Diet Soda Linked to Increase in Glucagon-Like Peptide 1 Levels

Diet Soda Linked to Increase in Glucagon-Like Peptide 1 Levels
Diet Soda Linked to Increase in Glucagon-Like Peptide 1 Levels

(HealthDay News) – Drinking a diet soda before a glucose load is associated with increased glucagon-like peptide 1 (GLP-1) secretion in individuals with type 1 diabetes and healthy controls, but not in those with type 2 diabetes.

Rebecca J. Brown, MD, MHSC, of the National Institute of Diabetes and Digestive and Kidney Diseases in Bethesda, MD, and colleagues conducted a randomized, crossover study involving nine individuals with type 1 diabetes, 10 with type 2 diabetes, and 25 healthy controls, aged 12–25 years. Participants drank either a cola-flavored, caffeine-free diet soda or carbonated water, followed by a 75g glucose load. They then underwent glucose, C-peptide, GLP-1, glucose-dependent insulinotropic peptide, and peptide Tyr-Tyr measurements for 180 minutes.

Compared with carbonated water, the researchers found that, after ingestion of diet soda, the GLP-1 area under the curve was 34% higher in healthy subjects and 43% higher in individuals with type 1 diabetes (P=0.029 and 0.02, respectively), but was unaffected in subjects with type 2 diabetes. None of the other gut hormone measures were significantly statistically different between the groups after ingestion of diet soda or carbonated water.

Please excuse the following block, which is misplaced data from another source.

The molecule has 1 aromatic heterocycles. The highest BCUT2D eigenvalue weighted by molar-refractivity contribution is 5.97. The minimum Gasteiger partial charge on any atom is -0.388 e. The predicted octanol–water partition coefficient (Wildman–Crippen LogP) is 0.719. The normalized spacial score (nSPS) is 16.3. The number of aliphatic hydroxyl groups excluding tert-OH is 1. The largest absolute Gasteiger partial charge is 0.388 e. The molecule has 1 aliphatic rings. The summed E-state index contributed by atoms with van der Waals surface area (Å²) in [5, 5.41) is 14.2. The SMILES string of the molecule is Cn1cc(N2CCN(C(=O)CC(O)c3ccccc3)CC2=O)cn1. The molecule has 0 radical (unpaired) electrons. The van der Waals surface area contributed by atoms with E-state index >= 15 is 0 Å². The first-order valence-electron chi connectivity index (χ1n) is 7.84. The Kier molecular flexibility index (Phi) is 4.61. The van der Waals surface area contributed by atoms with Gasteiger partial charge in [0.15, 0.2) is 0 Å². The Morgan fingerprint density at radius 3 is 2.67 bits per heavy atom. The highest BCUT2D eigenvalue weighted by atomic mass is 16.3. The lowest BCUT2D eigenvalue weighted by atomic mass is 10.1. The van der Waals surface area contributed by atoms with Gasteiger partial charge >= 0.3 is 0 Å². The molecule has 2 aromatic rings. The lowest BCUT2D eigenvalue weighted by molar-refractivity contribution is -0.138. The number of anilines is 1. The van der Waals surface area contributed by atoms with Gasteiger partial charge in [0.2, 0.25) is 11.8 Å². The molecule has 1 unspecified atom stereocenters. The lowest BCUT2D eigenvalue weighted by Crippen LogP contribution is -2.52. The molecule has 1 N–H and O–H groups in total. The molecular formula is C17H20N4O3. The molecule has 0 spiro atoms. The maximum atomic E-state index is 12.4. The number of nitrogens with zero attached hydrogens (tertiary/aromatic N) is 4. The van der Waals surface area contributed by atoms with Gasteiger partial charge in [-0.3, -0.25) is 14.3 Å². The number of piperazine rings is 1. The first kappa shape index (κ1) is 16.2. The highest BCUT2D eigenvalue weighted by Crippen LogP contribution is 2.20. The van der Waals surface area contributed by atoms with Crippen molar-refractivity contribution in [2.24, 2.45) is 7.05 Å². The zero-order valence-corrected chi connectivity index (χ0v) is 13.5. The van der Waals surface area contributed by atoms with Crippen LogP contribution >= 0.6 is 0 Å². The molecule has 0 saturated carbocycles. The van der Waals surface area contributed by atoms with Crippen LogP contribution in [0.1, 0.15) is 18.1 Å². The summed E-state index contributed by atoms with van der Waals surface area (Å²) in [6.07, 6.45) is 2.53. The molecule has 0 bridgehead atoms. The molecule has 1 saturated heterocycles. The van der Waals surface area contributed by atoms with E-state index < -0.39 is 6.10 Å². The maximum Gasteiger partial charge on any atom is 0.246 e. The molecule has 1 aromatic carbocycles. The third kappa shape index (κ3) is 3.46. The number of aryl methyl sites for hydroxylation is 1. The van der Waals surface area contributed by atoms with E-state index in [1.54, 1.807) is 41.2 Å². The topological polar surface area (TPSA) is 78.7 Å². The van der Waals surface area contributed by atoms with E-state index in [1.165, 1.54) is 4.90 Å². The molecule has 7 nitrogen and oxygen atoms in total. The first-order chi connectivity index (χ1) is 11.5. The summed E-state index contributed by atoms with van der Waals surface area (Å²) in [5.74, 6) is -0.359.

"It is unknown whether changes in endogenous GLP-1 secretion as observed in the current study have any clinically relevant consequences, such as increased satiety and slowed gastric emptying," the authors write.

Abstract
Full Text (subscription or payment may be required)